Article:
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When Charity Is Not Charity

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There is this really cute story about Jeb Bush and Supergirl.  Oh how I wish I could comic geek out on this.  (If you think the TV version is “hot,” you have got to check out some of the comic versions)  Signs are good Paul Ryan is going to get across the finishing line for Speaker.  I wish I could go on a bit about how it should not be nearly as difficult as it has been. Hillary Clinton is going to spend the day bobbing and weaving the day after Joe Biden has left the Democrat party without a back up plan.  I wish I could play “bang the bobo doll” on Hillary for a while.  But a piece has presented itself this morning that is so chilling in its implications that it needs discussion before any of those stories.

Abortion, same-sex marriage, even the 1001 Clinton scandals seem like signs that the world has lost its moral compass, and they are.  But there is a much bigger sign.  According to economist Bjorn Lomborg, writing in the Wall Street Journal this morning, many many rich nations and NGO’s now look at the most impoverished places on earth and see not a need for food or medicine, but a need for “green” technology:

In the run-up to the 2015 U.N. Climate Change Conference in Paris from Nov. 30 to Dec. 11, rich countries and development organizations are scrambling to join the fashionable ranks of “climate aid” donors. This effectively means telling the world’s worst-off people, suffering from tuberculosis, malaria or malnutrition, that what they really need isn’t medicine, mosquito nets or micronutrients, but a solar panel.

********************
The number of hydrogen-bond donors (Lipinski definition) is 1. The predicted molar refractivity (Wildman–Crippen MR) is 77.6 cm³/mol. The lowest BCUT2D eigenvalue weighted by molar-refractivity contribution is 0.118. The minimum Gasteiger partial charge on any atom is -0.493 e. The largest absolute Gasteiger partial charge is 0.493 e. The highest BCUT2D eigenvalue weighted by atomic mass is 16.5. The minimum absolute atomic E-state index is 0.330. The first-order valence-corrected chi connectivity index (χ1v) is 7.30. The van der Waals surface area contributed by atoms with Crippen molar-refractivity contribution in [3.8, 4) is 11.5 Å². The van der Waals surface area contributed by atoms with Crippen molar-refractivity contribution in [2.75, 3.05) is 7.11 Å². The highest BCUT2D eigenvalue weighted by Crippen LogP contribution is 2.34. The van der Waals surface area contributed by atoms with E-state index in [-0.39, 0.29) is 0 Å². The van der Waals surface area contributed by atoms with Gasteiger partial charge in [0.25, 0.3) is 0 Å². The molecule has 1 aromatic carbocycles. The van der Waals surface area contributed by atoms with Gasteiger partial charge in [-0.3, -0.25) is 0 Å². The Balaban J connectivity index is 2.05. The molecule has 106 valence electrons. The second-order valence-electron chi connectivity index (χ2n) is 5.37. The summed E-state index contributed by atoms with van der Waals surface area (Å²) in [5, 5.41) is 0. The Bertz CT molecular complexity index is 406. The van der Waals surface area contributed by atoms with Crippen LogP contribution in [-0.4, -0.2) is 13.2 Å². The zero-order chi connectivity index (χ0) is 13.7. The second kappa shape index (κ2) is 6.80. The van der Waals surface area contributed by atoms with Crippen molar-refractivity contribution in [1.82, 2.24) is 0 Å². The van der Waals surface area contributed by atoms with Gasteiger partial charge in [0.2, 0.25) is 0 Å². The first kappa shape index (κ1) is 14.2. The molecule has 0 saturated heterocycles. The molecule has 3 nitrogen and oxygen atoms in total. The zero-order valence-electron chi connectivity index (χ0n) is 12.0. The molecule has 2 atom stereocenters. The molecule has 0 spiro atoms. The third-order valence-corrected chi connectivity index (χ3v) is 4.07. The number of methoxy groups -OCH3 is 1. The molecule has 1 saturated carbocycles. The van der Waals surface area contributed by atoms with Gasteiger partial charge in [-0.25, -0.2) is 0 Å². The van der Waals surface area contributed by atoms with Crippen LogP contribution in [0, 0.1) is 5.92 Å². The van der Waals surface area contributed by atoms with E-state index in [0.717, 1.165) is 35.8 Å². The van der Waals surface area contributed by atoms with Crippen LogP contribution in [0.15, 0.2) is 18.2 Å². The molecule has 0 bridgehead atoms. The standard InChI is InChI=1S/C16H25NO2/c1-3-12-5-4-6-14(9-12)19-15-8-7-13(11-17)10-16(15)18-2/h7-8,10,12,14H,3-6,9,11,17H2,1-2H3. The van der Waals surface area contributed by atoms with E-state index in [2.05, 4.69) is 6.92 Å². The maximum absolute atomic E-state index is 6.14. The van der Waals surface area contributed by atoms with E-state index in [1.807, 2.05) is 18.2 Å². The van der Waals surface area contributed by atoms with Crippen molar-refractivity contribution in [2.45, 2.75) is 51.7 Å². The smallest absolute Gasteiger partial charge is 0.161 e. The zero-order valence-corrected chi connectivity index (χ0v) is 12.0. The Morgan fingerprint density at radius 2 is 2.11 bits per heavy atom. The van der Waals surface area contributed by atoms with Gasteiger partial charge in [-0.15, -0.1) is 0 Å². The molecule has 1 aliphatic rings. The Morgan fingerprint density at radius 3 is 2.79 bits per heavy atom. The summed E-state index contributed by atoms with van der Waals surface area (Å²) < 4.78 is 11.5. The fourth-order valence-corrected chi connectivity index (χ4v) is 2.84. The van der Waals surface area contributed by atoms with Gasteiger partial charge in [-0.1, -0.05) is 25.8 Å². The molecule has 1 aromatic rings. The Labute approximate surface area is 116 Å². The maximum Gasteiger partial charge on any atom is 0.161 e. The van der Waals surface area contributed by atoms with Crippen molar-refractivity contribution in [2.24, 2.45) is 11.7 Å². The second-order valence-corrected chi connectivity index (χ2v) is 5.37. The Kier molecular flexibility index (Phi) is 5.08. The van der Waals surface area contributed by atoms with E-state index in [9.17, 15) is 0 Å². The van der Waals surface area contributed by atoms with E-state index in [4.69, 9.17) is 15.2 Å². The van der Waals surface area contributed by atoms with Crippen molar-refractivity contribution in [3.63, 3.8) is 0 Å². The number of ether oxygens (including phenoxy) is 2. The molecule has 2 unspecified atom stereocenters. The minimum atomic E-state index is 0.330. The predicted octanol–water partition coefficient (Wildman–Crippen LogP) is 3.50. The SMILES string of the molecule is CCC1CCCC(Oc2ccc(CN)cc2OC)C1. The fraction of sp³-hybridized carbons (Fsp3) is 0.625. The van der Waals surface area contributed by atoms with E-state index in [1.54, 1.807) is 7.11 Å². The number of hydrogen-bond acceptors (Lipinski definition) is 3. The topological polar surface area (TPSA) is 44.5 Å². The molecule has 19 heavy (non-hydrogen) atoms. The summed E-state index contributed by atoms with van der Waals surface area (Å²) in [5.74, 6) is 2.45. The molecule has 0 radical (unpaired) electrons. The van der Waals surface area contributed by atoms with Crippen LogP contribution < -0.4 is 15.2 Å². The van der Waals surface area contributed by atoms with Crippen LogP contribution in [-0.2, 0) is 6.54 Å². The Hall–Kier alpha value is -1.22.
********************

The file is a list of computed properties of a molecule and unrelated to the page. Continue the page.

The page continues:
Lomborg cites some startling numbers ($8.9 billion from the UK alone!) going to these programs.  He blames the Copenhagen climate accords of six years ago, and then cites this stunner of a stat, “The Organization for Economic Cooperation and Development has analyzed about 70% of total global development aid and found that about one in four of those dollars goes to climate-related aid.”

And then he makes his real point, “… this growing emphasis on climate aid is immoral.”

I could not agree more.  Billions of dollars going to solar power in areas where people die routinely of curable and preventable disease save for a lack of simple and plentiful medication is more than immoral, it is evil.  Apparently we have lost all perspective.  Lomborg hits the nail directly on the head on this whole issue with this sentence:

Providing the world’s most deprived countries with solar panels instead of better health care or education is inexcusable self-indulgence.

I have no idea if Lomborg is a man of faith, and if so what faith, but that sentence is one of the most Christian I have ever read.  It makes plain the moral heart of the Judeo/Christian ethic – put the needs of the other ahead of your own.  That’s the problem with so much of the left’s agenda.  At the heart of the abortion issue is the pregnant woman that puts her own desire ahead of the life she carries.  Obama puts his own agenda ahead of the nations need to defend itself.  Christianity most certainly teaches us the exact opposite way to think about things. God could have saved the world with a word, but instead He saved it with self-sacrifice.  This is our example.

The world as we know it cannot survive this onslaught of selfishness.  If it continues democracy will break down.  The hungry of the world will die of disease and malnutrition in huts lit by solar power with batteries full of toxic chemicals in the corner.  The question is how do we change course?

No law, policy or program can change this.  Turning back to our example – a man saved the world.  A man that was not in government; a man with but a few devoted followers; a man that died a criminals death.  If we are to fix what is wrong with this world we have to look not to our leaders but to ourselves.  We have to ask if we are men and women like the man that saved the world.  We have to focus on the devoted few around us and help them be good people, people like our example. It is not glorious, it is not grandiose and it will not garner us attention or much in the way of praise.  But more rapidly than we can imagine it will change the world.  And right now, the world has to change.


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